Thursday, July 10, 2014

Risk Updates: Information & Records Ownership + the Value of Firm Cyberinsurance?

First, another audio recording (and slide deck PDF) of a recent ILTA talk now available online: "To Purchase Cyber Insurance or Not: That Is the Question" --
  • "We've heard of car insurance, life insurance and even pet insurance ... why not cyber insurance? It's available, but why should your organization consider purchasing cyber insurance? What is and is not covered by a typical policy? What are some contractual terms and other items to consider when seeking or negotiating a cyber insurance policy for a law firm? Learn the answers to these questions and more from an expert panel offering various perspectives."
For those focused on information security, Law Technology News recommends: "Get Cozy With the FBI and Secret Service to Ameliorate Data Breaches Woes" --
  • "The first step to avoiding a data breach is to create a security framework, Georgetown panelists advise. It's no secret that law firms are magnets for sensitive corporate information. So, said Ayiotis, companies should vet outside counsel the same way they hire other third-party vendors, holding law firms to the same level of due diligence and security checks."
  • "Forming proactive relationships with the government, namely the FBI and the Secret Service agents who handle cybercrimes, can help organizations avoid complications associated with a breach, he said. During a data breach investigation, there is a “high probability” that a company can go from being the victim to the defendant because of a lack of proper data security measures."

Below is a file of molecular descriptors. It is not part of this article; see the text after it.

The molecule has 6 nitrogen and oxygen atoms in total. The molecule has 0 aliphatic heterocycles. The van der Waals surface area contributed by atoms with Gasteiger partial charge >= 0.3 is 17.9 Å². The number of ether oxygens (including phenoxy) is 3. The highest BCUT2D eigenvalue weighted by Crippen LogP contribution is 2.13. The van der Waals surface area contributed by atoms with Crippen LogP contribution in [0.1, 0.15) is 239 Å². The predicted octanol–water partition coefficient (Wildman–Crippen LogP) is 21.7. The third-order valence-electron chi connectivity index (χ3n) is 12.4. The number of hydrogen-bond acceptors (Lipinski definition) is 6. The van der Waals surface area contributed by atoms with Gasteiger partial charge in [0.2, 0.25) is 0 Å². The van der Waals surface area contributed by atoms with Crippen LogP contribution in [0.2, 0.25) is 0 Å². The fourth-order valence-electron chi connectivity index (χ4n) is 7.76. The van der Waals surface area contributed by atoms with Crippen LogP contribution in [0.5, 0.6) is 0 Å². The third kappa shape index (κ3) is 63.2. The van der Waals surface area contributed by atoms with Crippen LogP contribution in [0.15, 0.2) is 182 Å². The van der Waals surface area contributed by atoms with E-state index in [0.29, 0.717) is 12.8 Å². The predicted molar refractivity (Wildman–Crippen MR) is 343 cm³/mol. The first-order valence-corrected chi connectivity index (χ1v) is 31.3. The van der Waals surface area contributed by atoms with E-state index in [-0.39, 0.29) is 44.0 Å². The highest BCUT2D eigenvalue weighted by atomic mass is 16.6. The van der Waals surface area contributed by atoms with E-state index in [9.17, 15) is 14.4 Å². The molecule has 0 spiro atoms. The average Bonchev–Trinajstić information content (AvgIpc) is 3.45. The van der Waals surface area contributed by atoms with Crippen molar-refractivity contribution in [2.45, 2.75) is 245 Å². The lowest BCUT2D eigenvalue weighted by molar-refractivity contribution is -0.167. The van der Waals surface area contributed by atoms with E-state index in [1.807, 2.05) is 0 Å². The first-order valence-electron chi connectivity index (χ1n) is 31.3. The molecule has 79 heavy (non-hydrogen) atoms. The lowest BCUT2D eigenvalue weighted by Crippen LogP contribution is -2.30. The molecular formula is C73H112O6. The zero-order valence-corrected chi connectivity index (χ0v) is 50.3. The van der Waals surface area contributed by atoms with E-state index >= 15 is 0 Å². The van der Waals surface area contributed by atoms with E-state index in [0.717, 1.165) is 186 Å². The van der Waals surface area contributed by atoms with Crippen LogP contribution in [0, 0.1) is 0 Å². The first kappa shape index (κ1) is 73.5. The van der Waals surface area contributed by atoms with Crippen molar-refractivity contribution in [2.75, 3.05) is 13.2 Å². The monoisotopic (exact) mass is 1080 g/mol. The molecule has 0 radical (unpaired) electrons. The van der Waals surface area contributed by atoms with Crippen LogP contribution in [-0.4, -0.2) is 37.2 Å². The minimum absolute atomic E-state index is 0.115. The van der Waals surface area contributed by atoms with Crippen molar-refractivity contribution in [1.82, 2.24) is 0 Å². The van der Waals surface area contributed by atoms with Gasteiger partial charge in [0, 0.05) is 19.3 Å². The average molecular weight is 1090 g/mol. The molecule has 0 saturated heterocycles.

On the records management and information ownership front, BNA reports: "Firm Doesn’t Have to Give Ex-Client Originals Unless They’re Needed or Came From Client " --
  • "A client cannot force its former counsel to turn over original papers or documents in the client's files because the client did not show that he gave the firm any original papers or that any originals in its possession are necessary for the client's representation, the Ohio Court of Appeals, Second District, ruled June 20."
  • "A client has the right to any original paper that he gave the lawyer because these are the client's personal property, the court said. There were no such documents in the case files here, it noted.
  • "It could be inferred from a comment to the rule, the court said, that it is the originals of the reasonably necessary items that must be returned. But here, there is no original paper or document that is demonstrated to be necessary to Sacksteder's representation, the court said."
  • "With regard to documents that were created and stored electronically, the court noted that such materials have no single original. Under an Ohio evidence rule, the “original” of an electronic document is any printed copy, it pointed out."


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